Only FIFTY days left until Rev3 Cedar Point Iron Distance, but who's counting?  Me. Every day, minute, and second. Nothing like running a HIM and throwing yourself back into the fire to prepare for an iron distance event. I did some serious work during recovery week—if you can call it a recovery week. I managed a 12 mile speed workout, two open water swims of about two miles, a hundred mile bike, followed up the next day with a 14 mile run. Yeah. Feeling good. Thank goodness today is a rest day. I am resting, and hydrating. My legs felt surprisingly well on my run for beating the heck out of them on that ride the day before.

The week was also filled with a lot of family and job related activities. This past weekend, Luca participated in four All-star baseball games over three days. It was a family event. We had a picnic during his afternoon game Friday, and the wifey brought a sheet pizza to his second game on Saturday. This pizza was consumed with great vigor after my hundred mile ride earlier that morning. I am also amazed at the appetite of my four year old twins. How is it that little girls can eat so much food? Don't worry, we packed plenty of veggies to accompany the gobs of yummy melted mozzarella cheese and delicious pepperoni and mushrooms. For dessert, Alaina broke out a watermelon and we cleansed our palettes.

Here is how it went down:

Traveled south into the wind. Averaged around 17.5-18.0 m.p.h.  Then we travelled east. Felt a little better. We had moments when the wind died down and we were cruising at a nice 23-26 m.p.h. pace. Then we rode around Canandaigua Lake. We traveled south along the west side of the lake first. Not blazing fast. A lot of spinning here. We were all really looking forward to the big payoff; diving down from the bluff to the east side of the lake. It is a decent four mile descent and really fast. You can easily go over fifty m.p.h. (80 km.) on this stretch of road if you do not value your limbs, or teeth. Personally, I value both my ability to stand upright and my chiclets, and start to consider how tightly I put that skewer back on my front wheel after getting it down from my roof rack any time I am going over thirty miles per hour. I mean, seriously, at 30 m.p.h. you may as well kiss your sweet cuspids goodbye and sign yourself up for a lifetime of permanent dental work if you crash at that speed. Okay... better not to even think of that. The worst part—I did not have to think of it at all. Adam plotted out a fine course a couple days prior to our departure, but how was he to know that the fastest part of our day was going to be the slowest because the road was ground up awaiting resurfacing? So, I rolled, er, moseyed on down (yes, I used the word moseyed,) this steep decline at the speed of a constipated tortoise. I was not about to wreck my rims, break a spoke, get a flat, or fall on my butt by trying to defy the bike gods on this day. They have spoken. Let these Crankskins fools not go fast down a hill on this day. And so it was. To be honest with you, I never really go  more than I am comfortable with, even in a race. I am sure I could handle my ride just fine, it is my children that I think about. They need their daddy, and I need to be there for them.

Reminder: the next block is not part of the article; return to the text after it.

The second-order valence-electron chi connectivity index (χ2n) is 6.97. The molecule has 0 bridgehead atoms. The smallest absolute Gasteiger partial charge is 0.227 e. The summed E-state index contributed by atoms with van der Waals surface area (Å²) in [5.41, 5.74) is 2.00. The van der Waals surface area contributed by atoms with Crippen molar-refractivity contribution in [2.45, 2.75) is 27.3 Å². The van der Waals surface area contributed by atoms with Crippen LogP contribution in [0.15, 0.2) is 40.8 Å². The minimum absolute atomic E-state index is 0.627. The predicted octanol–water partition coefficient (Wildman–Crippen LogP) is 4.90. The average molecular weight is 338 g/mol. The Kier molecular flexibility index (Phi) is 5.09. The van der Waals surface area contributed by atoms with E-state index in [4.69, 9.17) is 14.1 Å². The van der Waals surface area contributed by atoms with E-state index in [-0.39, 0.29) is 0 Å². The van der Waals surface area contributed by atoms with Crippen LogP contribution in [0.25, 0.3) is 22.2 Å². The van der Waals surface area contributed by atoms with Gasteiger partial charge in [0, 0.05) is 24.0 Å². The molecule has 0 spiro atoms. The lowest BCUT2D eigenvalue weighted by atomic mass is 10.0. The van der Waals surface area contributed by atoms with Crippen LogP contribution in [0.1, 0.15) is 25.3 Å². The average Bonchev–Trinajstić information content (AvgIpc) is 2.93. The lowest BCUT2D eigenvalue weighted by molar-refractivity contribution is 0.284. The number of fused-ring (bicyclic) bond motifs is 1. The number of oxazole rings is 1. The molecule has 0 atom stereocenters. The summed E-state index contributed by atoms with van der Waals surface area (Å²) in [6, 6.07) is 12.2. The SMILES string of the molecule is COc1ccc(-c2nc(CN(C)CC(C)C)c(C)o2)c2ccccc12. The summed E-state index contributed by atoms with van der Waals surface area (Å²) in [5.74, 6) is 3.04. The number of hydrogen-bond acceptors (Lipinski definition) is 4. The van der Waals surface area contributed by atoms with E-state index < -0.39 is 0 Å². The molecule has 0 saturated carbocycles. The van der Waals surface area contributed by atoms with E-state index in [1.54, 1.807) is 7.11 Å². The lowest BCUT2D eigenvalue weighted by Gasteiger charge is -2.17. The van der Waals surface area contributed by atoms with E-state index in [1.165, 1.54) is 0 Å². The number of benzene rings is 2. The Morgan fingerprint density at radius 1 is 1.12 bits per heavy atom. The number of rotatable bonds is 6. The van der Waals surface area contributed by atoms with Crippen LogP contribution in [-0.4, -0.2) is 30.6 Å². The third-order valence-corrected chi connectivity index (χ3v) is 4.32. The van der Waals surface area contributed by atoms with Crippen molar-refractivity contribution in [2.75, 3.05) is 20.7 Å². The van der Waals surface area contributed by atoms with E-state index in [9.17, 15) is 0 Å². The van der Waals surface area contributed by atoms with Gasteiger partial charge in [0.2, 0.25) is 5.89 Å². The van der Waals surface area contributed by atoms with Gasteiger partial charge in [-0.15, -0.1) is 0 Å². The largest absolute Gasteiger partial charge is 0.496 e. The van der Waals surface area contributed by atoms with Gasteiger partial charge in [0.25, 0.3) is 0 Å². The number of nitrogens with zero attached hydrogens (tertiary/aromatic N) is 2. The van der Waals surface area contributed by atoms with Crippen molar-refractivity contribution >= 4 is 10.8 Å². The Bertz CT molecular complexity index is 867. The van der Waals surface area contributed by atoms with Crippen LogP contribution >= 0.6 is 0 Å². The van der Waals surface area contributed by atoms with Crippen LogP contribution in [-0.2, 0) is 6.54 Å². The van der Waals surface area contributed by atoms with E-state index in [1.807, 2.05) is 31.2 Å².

Riding north along the lake ended up boosting our daily average nicely. On our way back, we stopped in the town of Canandaigua to see a couple of friends who were racing a two mile open water swim in the lake that day. What kind of imbecile does this you ask? Alexa, that's who. I also met up with a couple of super Aquaman type swimmers who I am convinced have gills behind their ears like Kevin Kostner in Water World (the finest film ever made about post-apocalyptic water covered Earth.)